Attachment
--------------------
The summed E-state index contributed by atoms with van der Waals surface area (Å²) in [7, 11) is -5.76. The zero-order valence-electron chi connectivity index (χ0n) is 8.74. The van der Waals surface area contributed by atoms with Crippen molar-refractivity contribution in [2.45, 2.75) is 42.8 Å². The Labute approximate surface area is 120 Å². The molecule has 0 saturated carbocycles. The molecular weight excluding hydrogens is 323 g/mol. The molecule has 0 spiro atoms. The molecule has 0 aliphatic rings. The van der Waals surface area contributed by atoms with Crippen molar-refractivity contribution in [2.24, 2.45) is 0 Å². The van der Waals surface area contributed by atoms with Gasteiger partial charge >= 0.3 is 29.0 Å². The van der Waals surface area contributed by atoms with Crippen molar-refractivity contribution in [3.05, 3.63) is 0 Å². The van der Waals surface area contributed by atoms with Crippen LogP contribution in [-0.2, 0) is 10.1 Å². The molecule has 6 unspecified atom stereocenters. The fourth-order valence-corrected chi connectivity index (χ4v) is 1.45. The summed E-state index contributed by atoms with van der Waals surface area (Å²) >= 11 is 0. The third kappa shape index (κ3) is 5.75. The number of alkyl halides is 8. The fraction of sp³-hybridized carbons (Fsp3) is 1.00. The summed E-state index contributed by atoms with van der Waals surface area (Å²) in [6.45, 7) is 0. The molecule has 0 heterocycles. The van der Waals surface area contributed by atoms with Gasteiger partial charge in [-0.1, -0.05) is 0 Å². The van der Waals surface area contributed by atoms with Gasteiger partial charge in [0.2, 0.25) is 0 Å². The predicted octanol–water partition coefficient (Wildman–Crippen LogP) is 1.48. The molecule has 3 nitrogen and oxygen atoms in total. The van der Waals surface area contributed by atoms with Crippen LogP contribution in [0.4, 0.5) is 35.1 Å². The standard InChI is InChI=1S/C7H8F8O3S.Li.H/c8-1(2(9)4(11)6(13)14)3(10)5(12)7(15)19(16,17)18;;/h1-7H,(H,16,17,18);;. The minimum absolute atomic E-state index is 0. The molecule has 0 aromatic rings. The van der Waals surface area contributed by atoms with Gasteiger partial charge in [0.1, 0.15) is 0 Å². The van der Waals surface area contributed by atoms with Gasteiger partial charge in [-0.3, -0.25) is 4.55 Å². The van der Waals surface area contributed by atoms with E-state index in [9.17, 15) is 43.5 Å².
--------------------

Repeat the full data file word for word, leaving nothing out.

The summed E-state index contributed by atoms with van der Waals surface area (Å²) in [7, 11) is -5.76. The zero-order valence-electron chi connectivity index (χ0n) is 8.74. The van der Waals surface area contributed by atoms with Crippen molar-refractivity contribution in [2.45, 2.75) is 42.8 Å². The Labute approximate surface area is 120 Å². The molecule has 0 saturated carbocycles. The molecular weight excluding hydrogens is 323 g/mol. The molecule has 0 spiro atoms. The molecule has 0 aliphatic rings. The van der Waals surface area contributed by atoms with Crippen molar-refractivity contribution in [2.24, 2.45) is 0 Å². The van der Waals surface area contributed by atoms with Gasteiger partial charge >= 0.3 is 29.0 Å². The van der Waals surface area contributed by atoms with Crippen molar-refractivity contribution in [3.05, 3.63) is 0 Å². The van der Waals surface area contributed by atoms with Crippen LogP contribution in [-0.2, 0) is 10.1 Å². The molecule has 6 unspecified atom stereocenters. The fourth-order valence-corrected chi connectivity index (χ4v) is 1.45. The summed E-state index contributed by atoms with van der Waals surface area (Å²) >= 11 is 0. The third kappa shape index (κ3) is 5.75. The number of alkyl halides is 8. The fraction of sp³-hybridized carbons (Fsp3) is 1.00. The summed E-state index contributed by atoms with van der Waals surface area (Å²) in [6.45, 7) is 0. The molecule has 0 heterocycles. The van der Waals surface area contributed by atoms with Gasteiger partial charge in [-0.1, -0.05) is 0 Å². The van der Waals surface area contributed by atoms with Gasteiger partial charge in [0.2, 0.25) is 0 Å². The predicted octanol–water partition coefficient (Wildman–Crippen LogP) is 1.48. The molecule has 3 nitrogen and oxygen atoms in total. The van der Waals surface area contributed by atoms with Crippen LogP contribution in [0.4, 0.5) is 35.1 Å². The standard InChI is InChI=1S/C7H8F8O3S.Li.H/c8-1(2(9)4(11)6(13)14)3(10)5(12)7(15)19(16,17)18;;/h1-7H,(H,16,17,18);;. The minimum absolute atomic E-state index is 0. The molecule has 0 aromatic rings. The van der Waals surface area contributed by atoms with Gasteiger partial charge in [0.1, 0.15) is 0 Å². The van der Waals surface area contributed by atoms with Gasteiger partial charge in [-0.3, -0.25) is 4.55 Å². The van der Waals surface area contributed by atoms with E-state index in [9.17, 15) is 43.5 Å².